It is an 'entanglement assisted' synchronisation (which isn't the point of the experiment but just an aspect to get better results by narrowing down the window of arrival for the photons for the single photon detectors employed). The way I read it it simply means that a third photon was generated at each creation of entangled photons to synch up the clocks on both ends so that the pairs of photons would be more readily identifiable. I.e. you send out a photon simultaneously with the event via the regular (non entangled) channel and that tells you which femtoscond window is the relevant one for signals from your detector. Basically it helps bring the SNR up over the entire experimental setup.

Full paper here:
http://arxiv.org/...3909.pdf
Oysteroid
2 / 5 (4) Jun 02, 2012
...that won't affect the other one at all. Only a simple measurement will show both are the same. But since you don't know what that measurement will yield beforehand you haven't transmitted information.
Nice standard answer but it does not explain how these clocks are synchronized using entanglement, without teleporting info on the state of one clock or the other. Now does it?

Let me try to explain with a diff.but similar setup: The clocks are synched by a light(laser) impulse from a third source miles (or parsecs if you like) away. The distances are matched so well that the synch pulse arrives at exactly the same moment (with arbitrarily high precision).

In that way, second location knows that the first one just saw the signal too. Instantly. ... Or does it?

What happens if the beam to the first location was blocked by something? What if it was bombed out of existence and us no more? The second location won't have a clue.

So no -it does NOT know that the first
Oysteroid
2 / 5 (4) Jun 02, 2012
cont.: ... that the first location received the synching impulse at all even, much less at the same instant.

Imagine for instance that the first loc is supposed to fire a powerful laser beam at the second the instant it gets the synch signal. The second, prudently, ducks when it sees its own synch signal arrive.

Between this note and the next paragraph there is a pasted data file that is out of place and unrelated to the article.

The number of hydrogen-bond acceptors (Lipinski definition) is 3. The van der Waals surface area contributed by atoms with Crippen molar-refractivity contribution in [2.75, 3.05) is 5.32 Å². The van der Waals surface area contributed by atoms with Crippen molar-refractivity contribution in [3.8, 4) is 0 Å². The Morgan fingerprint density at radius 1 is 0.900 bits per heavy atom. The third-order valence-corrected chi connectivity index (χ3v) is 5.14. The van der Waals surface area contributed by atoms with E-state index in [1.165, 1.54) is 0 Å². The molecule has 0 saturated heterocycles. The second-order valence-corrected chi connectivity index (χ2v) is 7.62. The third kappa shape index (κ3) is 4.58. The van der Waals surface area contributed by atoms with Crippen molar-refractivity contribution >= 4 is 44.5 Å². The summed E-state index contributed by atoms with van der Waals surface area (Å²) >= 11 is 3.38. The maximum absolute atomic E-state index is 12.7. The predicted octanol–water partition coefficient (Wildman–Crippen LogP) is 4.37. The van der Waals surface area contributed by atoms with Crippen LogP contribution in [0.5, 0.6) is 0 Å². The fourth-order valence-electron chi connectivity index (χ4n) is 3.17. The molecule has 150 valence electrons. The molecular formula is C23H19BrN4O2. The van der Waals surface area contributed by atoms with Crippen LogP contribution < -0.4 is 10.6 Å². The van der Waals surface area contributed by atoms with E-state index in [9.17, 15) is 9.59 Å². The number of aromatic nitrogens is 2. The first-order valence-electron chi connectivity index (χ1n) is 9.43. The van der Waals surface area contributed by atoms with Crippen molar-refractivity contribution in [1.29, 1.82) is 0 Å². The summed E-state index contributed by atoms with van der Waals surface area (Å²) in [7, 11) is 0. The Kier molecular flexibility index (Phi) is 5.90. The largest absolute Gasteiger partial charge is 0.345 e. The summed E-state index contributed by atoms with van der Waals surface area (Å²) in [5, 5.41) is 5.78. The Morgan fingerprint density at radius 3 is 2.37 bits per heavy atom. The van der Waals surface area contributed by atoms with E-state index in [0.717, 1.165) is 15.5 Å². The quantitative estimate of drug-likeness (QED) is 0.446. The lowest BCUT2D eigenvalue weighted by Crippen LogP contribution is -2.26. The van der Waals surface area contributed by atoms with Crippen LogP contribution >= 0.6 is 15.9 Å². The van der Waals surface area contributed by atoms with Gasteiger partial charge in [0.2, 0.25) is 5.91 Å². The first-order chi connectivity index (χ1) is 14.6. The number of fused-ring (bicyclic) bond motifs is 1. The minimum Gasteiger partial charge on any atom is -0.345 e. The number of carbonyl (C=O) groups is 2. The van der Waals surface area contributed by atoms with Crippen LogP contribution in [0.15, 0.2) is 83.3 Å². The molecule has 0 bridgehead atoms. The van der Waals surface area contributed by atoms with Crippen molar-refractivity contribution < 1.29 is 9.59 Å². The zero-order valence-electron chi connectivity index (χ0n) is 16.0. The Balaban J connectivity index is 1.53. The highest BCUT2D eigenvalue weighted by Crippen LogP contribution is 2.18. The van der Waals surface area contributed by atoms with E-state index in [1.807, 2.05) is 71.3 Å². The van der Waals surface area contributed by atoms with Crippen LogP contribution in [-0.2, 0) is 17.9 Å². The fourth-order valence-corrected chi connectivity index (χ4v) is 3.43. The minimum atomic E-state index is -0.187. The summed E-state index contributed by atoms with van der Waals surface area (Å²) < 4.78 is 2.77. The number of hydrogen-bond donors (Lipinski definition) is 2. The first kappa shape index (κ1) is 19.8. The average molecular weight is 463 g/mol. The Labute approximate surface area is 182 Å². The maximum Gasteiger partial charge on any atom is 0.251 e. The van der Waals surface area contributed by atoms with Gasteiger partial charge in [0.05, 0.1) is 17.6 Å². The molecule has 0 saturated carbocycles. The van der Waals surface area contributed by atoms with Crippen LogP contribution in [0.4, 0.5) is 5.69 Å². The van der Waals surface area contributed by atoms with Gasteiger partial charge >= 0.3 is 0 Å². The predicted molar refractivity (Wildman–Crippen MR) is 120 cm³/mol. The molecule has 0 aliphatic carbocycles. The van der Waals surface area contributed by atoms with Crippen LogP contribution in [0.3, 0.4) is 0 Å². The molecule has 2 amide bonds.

But...will it look foolish if the first failed to fire (jammed) but it still ducked? So much for the info...
TheGhostofOtto1923
3.9 / 5 (15) Jun 02, 2012
Imagine for instance that the first loc is supposed to fire a powerful laser beam at the second the instant it gets the synch signal. The second, prudently, ducks when it sees its own synch signal arrive.
I see you like to make things up. Try reading the arxiv paper and ponder what 'quantum-assisted synchronization' might mean.
Skylax123
not rated yet Jun 02, 2012
The possible rivalry suggested here is actually real and has been in existence for several years. As someone who has worked in those groups, I can tell you that in this field there is always a race for longer teleportation distances, longer quantum memory storage time, higher readout efficiencies, higher single-photon emission rates etc. and whoever sends in the results first wins. This research for example will probably not be published in nature (high impact journal) while the chinese version will be (although they basically used the same methods). The early bird catches the worm:)
One could ask if this is really still research or rather plain engineering?
I think from a research point of view it is interesting to observe entangled particles so distant from each other. We can now improve the limits on how "fast" entanglement collapses (in theory it should be infinite, but who knows?).
Of course making it work with satellites means global quantum communication so that's the real goa
TheGhostofOtto1923
4.4 / 5 (13) Jun 02, 2012
The possible rivalry suggested here is actually real and has been in existence for several years. As someone who has worked in those groups, I can tell you that in this field there is always a race for longer teleportation distances, lon
Without competition nothing would ever get done.